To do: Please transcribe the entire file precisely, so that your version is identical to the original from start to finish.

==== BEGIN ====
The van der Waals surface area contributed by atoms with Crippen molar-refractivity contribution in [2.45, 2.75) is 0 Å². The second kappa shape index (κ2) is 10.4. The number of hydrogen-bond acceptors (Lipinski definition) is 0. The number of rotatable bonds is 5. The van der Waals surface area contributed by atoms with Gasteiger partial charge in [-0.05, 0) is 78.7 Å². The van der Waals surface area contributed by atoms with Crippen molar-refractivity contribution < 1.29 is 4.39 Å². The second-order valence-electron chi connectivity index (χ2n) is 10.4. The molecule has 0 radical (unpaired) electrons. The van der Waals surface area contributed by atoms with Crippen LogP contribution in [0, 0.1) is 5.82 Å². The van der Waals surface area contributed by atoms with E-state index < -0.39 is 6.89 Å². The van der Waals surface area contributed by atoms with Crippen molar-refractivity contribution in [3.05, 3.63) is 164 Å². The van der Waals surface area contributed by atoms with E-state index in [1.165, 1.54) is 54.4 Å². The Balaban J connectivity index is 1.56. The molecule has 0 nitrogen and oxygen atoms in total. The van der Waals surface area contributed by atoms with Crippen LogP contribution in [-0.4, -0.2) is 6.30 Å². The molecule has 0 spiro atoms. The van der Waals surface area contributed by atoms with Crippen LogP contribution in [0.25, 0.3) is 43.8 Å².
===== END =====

The van der Waals surface area contributed by atoms with Crippen molar-refractivity contribution in [2.45, 2.75) is 0 Å². The second kappa shape index (κ2) is 10.4. The number of hydrogen-bond acceptors (Lipinski definition) is 0. The number of rotatable bonds is 5. The van der Waals surface area contributed by atoms with Gasteiger partial charge in [-0.05, 0) is 78.7 Å². The van der Waals surface area contributed by atoms with Crippen molar-refractivity contribution < 1.29 is 4.39 Å². The second-order valence-electron chi connectivity index (χ2n) is 10.4. The molecule has 0 radical (unpaired) electrons. The van der Waals surface area contributed by atoms with Crippen LogP contribution in [0, 0.1) is 5.82 Å². The van der Waals surface area contributed by atoms with E-state index < -0.39 is 6.89 Å². The van der Waals surface area contributed by atoms with Crippen molar-refractivity contribution in [3.05, 3.63) is 164 Å². The van der Waals surface area contributed by atoms with E-state index in [1.165, 1.54) is 54.4 Å². The Balaban J connectivity index is 1.56. The molecule has 0 nitrogen and oxygen atoms in total. The van der Waals surface area contributed by atoms with Crippen LogP contribution in [-0.4, -0.2) is 6.30 Å². The molecule has 0 spiro atoms. The van der Waals surface area contributed by atoms with Crippen LogP contribution in [0.25, 0.3) is 43.8 Å².